Should I stay or should I go?: one man's decision to leave the priesthood
“When you're standing in your truth and you embrace what's in your heart, then you are free to do what you nee
As a newly ordained priest in the 90's, Brian Bachand's career took on an unexpected trajectory.
He was working as a parish priest in a historic, picturesque New England town, performing lots of weddings, when an investigation into the Church changed everything.
His home-town newspaper, The Boston Globe, uncovered the extent of the sexual abuse crisis in the Roman Catholic church.
"Every day through the news, faithful individuals were learning about the horrors that had taken place in the Church. And I was learning it at the same time," Bachand said. "I saw the anger. I saw and experienced their frustration, the concern, kind of the overwhelming sense of really what had happened at church."
Inspired by an impassioned speech made by Seán O'Malley when he was being installed as the new Archbishop of Boston, Bachand decided he wanted to be part of the solution.
"I remember sitting there in the pew listening, saying, 'I want to help this man rebuild.'"
Bachand became O'Malley's priest secretary, which is similar to a chief-of-staff position. In this role, he traveled internationally frequently and worked attending to victims of the sexual abuse scandal in the church.
Bachand was passionate about the work — but he began to have thoughts about a life beyond the priesthood.
Contemplating a new life
He started to imagine a different kind of life for himself, one that would allow him to embrace his sexuality.
"I really came to accept that, OK, I want to love someone in my life," Bachand recalled. And [I] also came to terms with being comfortable being a gay man and owning that, but also wanting to live in freedom and be truly authentic to me."
But this would mean leaving the priesthood.
It was not a decision he made lightly.
"I knew I had to make a decision to make a change — not to quit," Bachand clarifies. "When someone says 'I quit' there's anger or there's frustration. But I knew I needed to be attentive to who I was and what was going to be the best for me."
When Bachand came out as gay, the reactions he received surprised him.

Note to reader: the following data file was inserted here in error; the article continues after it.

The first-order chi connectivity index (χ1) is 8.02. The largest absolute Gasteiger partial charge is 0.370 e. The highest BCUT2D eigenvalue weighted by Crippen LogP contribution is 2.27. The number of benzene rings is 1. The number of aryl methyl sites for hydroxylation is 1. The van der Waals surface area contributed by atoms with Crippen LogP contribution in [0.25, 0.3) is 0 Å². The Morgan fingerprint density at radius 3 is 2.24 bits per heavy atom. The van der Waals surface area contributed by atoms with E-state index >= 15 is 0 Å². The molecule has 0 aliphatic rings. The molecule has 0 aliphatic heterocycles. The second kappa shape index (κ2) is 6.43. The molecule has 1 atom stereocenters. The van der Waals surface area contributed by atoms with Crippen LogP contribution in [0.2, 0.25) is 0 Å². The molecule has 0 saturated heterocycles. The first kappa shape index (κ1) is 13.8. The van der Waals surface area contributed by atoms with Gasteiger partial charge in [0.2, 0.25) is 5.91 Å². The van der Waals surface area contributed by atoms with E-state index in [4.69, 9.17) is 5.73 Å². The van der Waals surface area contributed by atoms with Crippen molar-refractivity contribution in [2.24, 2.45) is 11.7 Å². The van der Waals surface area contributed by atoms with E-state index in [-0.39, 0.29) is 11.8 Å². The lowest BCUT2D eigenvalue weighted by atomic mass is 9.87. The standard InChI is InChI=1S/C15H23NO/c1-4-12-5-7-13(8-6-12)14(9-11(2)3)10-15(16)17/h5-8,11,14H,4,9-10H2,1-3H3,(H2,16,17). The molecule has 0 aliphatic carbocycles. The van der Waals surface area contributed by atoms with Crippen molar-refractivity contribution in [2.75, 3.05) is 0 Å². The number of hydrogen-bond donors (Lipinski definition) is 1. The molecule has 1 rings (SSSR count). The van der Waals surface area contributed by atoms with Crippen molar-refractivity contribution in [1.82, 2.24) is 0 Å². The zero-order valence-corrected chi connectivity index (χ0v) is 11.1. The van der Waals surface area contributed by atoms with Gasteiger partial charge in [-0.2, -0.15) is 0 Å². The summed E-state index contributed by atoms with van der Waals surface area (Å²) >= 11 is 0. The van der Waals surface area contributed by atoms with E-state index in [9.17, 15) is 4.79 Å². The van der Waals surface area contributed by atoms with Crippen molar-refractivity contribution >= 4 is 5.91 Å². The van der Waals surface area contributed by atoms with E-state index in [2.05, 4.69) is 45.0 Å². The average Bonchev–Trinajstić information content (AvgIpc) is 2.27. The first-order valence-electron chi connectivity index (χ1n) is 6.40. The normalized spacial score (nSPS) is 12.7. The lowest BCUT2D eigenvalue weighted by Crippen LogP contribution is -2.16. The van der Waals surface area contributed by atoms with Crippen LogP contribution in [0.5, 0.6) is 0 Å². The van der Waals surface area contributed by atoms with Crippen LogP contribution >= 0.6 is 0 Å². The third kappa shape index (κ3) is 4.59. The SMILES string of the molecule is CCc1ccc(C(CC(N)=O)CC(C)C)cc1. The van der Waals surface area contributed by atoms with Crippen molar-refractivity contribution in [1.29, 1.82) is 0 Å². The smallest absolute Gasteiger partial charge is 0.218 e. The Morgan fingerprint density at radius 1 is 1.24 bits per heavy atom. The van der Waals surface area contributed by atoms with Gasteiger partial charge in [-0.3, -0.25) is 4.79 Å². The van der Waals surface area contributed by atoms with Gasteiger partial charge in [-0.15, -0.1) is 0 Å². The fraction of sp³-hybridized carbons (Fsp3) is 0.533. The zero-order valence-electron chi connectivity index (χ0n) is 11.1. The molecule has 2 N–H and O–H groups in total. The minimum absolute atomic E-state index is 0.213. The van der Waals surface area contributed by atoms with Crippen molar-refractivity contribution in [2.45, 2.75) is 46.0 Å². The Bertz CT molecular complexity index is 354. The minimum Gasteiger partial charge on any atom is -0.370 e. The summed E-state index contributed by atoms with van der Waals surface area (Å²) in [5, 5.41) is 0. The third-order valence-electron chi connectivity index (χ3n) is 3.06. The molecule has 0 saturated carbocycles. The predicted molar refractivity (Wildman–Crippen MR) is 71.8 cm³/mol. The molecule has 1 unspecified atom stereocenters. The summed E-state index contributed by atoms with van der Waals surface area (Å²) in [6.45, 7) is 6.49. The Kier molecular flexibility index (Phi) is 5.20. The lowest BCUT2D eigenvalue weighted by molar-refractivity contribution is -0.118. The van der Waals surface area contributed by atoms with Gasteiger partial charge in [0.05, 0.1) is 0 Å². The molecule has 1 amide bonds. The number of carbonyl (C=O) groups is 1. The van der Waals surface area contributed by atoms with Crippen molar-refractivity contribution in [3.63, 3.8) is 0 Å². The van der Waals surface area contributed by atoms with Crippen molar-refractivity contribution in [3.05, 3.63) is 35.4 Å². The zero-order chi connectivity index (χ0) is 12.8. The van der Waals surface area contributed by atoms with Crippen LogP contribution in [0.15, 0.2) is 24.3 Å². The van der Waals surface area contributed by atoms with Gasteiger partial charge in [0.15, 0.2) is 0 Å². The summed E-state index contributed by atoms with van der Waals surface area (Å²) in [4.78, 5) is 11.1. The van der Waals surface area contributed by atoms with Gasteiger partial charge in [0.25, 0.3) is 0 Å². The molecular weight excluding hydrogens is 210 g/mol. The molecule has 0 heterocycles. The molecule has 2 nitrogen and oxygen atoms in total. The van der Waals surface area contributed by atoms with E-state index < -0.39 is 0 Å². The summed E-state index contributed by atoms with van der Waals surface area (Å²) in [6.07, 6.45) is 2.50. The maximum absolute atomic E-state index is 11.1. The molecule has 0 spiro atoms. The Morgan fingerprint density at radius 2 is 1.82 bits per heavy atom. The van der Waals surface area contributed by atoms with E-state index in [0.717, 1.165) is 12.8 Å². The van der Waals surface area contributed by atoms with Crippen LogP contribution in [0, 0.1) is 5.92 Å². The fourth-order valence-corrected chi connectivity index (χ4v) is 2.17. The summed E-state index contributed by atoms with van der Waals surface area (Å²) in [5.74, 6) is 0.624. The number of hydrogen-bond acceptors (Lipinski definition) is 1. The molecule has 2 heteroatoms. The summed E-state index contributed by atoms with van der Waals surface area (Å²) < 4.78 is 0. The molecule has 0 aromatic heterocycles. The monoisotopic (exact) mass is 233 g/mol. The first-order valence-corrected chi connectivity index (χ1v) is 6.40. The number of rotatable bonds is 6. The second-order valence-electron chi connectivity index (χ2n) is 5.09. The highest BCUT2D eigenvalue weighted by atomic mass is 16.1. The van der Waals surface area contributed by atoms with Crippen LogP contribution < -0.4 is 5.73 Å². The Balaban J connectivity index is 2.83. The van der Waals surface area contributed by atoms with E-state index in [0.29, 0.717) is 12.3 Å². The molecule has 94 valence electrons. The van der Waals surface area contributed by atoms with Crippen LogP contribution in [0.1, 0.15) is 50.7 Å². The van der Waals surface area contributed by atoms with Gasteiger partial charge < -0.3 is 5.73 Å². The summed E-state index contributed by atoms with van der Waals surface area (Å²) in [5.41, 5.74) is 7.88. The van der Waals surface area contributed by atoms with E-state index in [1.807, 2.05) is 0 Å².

"I had many friends that I no longer ever heard from. What I came to realize is there really is conditional and unconditional love in the world, from family and also from Church and also from friendships."
Helping others to make a change
Despite the disappointing lack of support from many of his peers, Bachand left the priesthood and found a job with the American Cancer Society in New York City.
Once there, Bachand assumed a new informal role as counsellor to other priests who were struggling with the decision to leave the Church began to reach out to him.
Bachand focused on giving them very practical advice on topics that most priests don't normally have much experience with: finances, making resumé and interview skills.
But he also counselled them on how to feel confident making such a big life decision.
"The hardest part that I think most the priests were challenged with — and I even felt this too — were the expectations," he recalled. "What are people going to think? You know, what is my family going to think? What are my friends going to think? What's the community going to think? Who am I letting down? What does this all mean?"
"But you have to always be honest to yourself," he said. "You have to stand in your own truth. When you're standing in your truth and you embrace what's in your heart, then you are free to do what you need to do."
Bachand is now living in Toronto where he runs a consulting firm called evolution evolution, aimed at helping others move forward in their own lives and careers.
Written and produced by Rosie Fernandez.